November 17, 2005

China’s Youth Dance Reluctantly to U.S. Beat

By Ben Blanchard

BEIJING -- Chinese student Lai Junjie loves American movies, dreams of studying at M.I.T. and is working hard polishing his American-accented English.

But ask him what he feels about U.S. government criticism of China's human rights record, arms sales to Taiwan and visits by Tibet's spiritual leader the Dalai Lama to Washington, and the smile falls from his face.

"They are not friendly to China," said Lai, 21. "I like Americans but I don't like their government. Too many hawks."

Lai's attitude displays a fundamental split in Chinese attitudes toward the United States, the only remaining superpower whose role as "global policeman" is seen by many in China as holding back their country's proper place in the world.

Chinese, especially the young and upwardly mobile, flock to KFC and McDonald's, snap up China-made GM Buicks, are transfixed by U.S. professional basketball and are a top source of foreign students in the United States.

These symbols of America's dominance of popular culture, which is making steady inroads into China, are easily evident as U.S. President George W. Bush prepares to visit this weekend.

But many Chinese also resent the United States for its protection of Taiwan -- a self-governed island China claims as its own -- and countless diplomatic spats over everything from trade to spying and religious freedom.

"China's economic muscle is pumping up and its influence is growing rapidly. Most people in China are proud of this growth and believe that China should eventually become a global power, just like the U.S.," said Wenfang Tang, a political science professor at the University of Pittsburgh.

"Yet the Chinese see that the U.S. seizes every opportunity to teach China how to run its politics and economy. For many Chinese, the U.S. is the only single country that is capable of hindering China's rise to its global power status," Tang said.


Historically China has looked to the United States as a source of learning, hoping to use its technology and institutes of higher education to propel the country into the ranks of advanced nations.

Since the waning days of China's last imperial dynasty, the Qing, which fell in 1911, the country has sent its brightest to U.S. universities. The trend came to a near standstill after the Communists took power in 1949, but resumed in the 1970s.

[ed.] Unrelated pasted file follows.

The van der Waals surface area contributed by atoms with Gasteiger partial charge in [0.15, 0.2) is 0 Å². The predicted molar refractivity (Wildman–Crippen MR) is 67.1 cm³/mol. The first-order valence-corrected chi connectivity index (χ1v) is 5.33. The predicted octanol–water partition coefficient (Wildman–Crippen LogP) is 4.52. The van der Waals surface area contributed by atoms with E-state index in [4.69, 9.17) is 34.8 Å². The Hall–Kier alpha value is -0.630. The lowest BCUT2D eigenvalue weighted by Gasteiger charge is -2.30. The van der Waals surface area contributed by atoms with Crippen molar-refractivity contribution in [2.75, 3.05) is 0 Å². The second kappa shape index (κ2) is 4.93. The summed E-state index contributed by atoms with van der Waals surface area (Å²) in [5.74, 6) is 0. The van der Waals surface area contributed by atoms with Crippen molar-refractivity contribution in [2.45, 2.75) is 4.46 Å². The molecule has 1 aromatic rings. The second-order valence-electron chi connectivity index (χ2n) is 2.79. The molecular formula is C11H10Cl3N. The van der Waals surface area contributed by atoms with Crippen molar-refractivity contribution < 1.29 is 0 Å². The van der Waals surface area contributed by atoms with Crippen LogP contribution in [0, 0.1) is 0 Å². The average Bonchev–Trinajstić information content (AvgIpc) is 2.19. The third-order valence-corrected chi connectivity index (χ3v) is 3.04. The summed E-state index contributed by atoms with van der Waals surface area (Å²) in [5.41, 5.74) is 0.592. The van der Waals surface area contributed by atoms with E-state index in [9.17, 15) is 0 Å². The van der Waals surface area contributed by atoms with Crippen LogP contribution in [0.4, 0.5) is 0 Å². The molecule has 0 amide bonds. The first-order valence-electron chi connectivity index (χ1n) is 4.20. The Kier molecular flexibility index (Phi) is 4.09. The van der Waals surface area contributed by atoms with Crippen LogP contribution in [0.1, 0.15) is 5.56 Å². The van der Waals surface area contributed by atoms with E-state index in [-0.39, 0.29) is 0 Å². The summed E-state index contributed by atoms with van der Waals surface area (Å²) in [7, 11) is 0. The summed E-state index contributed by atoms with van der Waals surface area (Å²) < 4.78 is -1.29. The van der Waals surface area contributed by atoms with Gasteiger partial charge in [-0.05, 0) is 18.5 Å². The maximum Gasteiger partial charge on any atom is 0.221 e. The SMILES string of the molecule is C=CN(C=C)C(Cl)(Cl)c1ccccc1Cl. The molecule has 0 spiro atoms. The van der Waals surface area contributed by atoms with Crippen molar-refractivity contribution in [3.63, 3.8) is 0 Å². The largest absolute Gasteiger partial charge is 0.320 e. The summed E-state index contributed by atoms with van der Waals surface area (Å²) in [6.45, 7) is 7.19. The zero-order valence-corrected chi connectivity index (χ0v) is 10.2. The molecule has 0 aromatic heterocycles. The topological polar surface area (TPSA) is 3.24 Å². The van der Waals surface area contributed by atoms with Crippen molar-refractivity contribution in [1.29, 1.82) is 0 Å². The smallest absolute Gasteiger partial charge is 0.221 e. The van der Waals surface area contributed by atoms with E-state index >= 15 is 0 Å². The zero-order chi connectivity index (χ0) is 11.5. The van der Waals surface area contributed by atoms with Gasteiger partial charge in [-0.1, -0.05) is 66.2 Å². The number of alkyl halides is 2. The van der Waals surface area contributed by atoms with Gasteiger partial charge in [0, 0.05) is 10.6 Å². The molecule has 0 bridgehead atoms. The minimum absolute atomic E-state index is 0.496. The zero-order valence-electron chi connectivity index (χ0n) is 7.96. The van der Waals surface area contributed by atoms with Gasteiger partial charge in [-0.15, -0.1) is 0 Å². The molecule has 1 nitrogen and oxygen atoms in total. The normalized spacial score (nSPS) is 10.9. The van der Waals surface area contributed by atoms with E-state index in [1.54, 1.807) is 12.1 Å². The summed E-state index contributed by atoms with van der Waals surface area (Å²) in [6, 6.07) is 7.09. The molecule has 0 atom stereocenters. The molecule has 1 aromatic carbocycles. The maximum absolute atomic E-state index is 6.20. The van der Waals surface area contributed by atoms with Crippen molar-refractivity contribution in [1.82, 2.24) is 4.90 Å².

"On the surface, people talk about the arrogant attitude of the U.S., but in the next breath they say that's where they want to go study," said one China-based Western diplomat.

"They don't like to be patronized. They wonder why the U.S. seems to think it has the right to 'civilize' them."

Still, the visa queue outside the U.S. embassy in Beijing often starts around dawn, and is soon filled by Chinese clutching documents to their chest in the chilly air, desperate for a hard-to-get visa.

The same embassy was stoned in 1999 by hundreds of Chinese protesting a NATO missile attack on the Chinese embassy in Belgrade, which Washington said was accidental.

Online message boards, popular with Internet savvy Chinese youth, buzz with anti-U.S. sentiment, reinforced by an education system heavy with patriotic propaganda.

"I think we have a lot to learn from the United States," said engineering student Zhang Zhiying, 25. "But they have no right to lecture us on our internal affairs, like Taiwan, which is China's inseparable territory."

President Bush has pledged to do whatever it takes to defend Taiwan, which China has threatened to reunify by force.

"Taiwan is always the number one issue for China in its relationship with the U.S.," said Susan Shirk, deputy assistant secretary of state for China in Bill Clinton's administration.

"Beyond that, it wants to keep relations with the U.S. on an even keel (and) calm down any domestic backlash in the U.S. against China because of trade issues."